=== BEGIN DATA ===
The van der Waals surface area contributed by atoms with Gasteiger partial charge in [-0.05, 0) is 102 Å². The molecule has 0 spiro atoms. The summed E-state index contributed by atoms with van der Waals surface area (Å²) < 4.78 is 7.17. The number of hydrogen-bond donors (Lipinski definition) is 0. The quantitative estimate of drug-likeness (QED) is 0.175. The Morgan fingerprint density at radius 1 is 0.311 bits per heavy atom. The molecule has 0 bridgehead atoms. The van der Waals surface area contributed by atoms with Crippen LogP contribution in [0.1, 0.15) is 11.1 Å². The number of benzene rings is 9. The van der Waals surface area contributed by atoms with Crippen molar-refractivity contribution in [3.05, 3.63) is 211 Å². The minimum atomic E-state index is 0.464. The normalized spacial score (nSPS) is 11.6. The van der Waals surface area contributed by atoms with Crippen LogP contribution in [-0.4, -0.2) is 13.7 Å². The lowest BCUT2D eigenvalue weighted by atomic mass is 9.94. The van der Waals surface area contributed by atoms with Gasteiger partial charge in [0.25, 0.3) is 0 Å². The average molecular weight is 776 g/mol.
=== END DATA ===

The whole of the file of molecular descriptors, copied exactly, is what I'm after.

The van der Waals surface area contributed by atoms with Gasteiger partial charge in [-0.05, 0) is 102 Å². The molecule has 0 spiro atoms. The summed E-state index contributed by atoms with van der Waals surface area (Å²) < 4.78 is 7.17. The number of hydrogen-bond donors (Lipinski definition) is 0. The quantitative estimate of drug-likeness (QED) is 0.175. The Morgan fingerprint density at radius 1 is 0.311 bits per heavy atom. The molecule has 0 bridgehead atoms. The van der Waals surface area contributed by atoms with Crippen LogP contribution in [0.1, 0.15) is 11.1 Å². The number of benzene rings is 9. The van der Waals surface area contributed by atoms with Crippen molar-refractivity contribution in [3.05, 3.63) is 211 Å². The minimum atomic E-state index is 0.464. The normalized spacial score (nSPS) is 11.6. The van der Waals surface area contributed by atoms with Crippen LogP contribution in [-0.4, -0.2) is 13.7 Å². The lowest BCUT2D eigenvalue weighted by atomic mass is 9.94. The van der Waals surface area contributed by atoms with Gasteiger partial charge in [0.25, 0.3) is 0 Å². The average molecular weight is 776 g/mol.